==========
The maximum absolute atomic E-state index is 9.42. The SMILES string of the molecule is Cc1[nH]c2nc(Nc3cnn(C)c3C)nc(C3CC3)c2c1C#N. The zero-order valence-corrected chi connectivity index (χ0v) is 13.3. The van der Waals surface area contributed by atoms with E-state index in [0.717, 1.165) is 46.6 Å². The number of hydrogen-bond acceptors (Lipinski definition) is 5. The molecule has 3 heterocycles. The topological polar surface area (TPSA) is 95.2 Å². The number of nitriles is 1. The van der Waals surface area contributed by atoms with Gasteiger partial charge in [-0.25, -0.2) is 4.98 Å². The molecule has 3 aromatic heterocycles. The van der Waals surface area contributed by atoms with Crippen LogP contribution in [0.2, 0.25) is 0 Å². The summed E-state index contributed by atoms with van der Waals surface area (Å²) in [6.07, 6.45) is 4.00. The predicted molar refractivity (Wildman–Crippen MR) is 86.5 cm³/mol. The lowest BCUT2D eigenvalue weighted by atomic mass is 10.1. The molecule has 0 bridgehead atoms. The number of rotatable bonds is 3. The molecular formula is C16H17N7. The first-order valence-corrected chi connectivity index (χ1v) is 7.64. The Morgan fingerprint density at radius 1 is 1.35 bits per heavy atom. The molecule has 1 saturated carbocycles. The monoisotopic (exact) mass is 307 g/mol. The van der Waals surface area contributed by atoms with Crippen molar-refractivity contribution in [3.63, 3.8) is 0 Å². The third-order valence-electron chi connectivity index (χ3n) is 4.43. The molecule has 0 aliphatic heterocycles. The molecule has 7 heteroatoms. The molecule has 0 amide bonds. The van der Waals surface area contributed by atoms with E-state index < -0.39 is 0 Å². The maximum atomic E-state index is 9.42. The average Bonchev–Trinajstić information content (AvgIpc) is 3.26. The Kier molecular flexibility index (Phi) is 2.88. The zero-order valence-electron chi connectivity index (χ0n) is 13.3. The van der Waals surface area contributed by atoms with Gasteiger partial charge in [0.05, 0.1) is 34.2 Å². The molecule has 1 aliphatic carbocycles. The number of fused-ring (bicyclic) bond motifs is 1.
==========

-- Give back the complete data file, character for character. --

The maximum absolute atomic E-state index is 9.42. The SMILES string of the molecule is Cc1[nH]c2nc(Nc3cnn(C)c3C)nc(C3CC3)c2c1C#N. The zero-order valence-corrected chi connectivity index (χ0v) is 13.3. The van der Waals surface area contributed by atoms with E-state index in [0.717, 1.165) is 46.6 Å². The number of hydrogen-bond acceptors (Lipinski definition) is 5. The molecule has 3 heterocycles. The topological polar surface area (TPSA) is 95.2 Å². The number of nitriles is 1. The van der Waals surface area contributed by atoms with Gasteiger partial charge in [-0.25, -0.2) is 4.98 Å². The molecule has 3 aromatic heterocycles. The van der Waals surface area contributed by atoms with Crippen LogP contribution in [0.2, 0.25) is 0 Å². The summed E-state index contributed by atoms with van der Waals surface area (Å²) in [6.07, 6.45) is 4.00. The predicted molar refractivity (Wildman–Crippen MR) is 86.5 cm³/mol. The lowest BCUT2D eigenvalue weighted by atomic mass is 10.1. The molecule has 0 bridgehead atoms. The number of rotatable bonds is 3. The molecular formula is C16H17N7. The first-order valence-corrected chi connectivity index (χ1v) is 7.64. The Morgan fingerprint density at radius 1 is 1.35 bits per heavy atom. The molecule has 1 saturated carbocycles. The monoisotopic (exact) mass is 307 g/mol. The van der Waals surface area contributed by atoms with Crippen molar-refractivity contribution in [3.63, 3.8) is 0 Å². The third-order valence-electron chi connectivity index (χ3n) is 4.43. The molecule has 0 aliphatic heterocycles. The molecule has 7 heteroatoms. The molecule has 0 amide bonds. The van der Waals surface area contributed by atoms with E-state index < -0.39 is 0 Å². The maximum atomic E-state index is 9.42. The average Bonchev–Trinajstić information content (AvgIpc) is 3.26. The Kier molecular flexibility index (Phi) is 2.88. The zero-order valence-electron chi connectivity index (χ0n) is 13.3. The van der Waals surface area contributed by atoms with Gasteiger partial charge in [0.05, 0.1) is 34.2 Å². The molecule has 1 aliphatic carbocycles. The number of fused-ring (bicyclic) bond motifs is 1.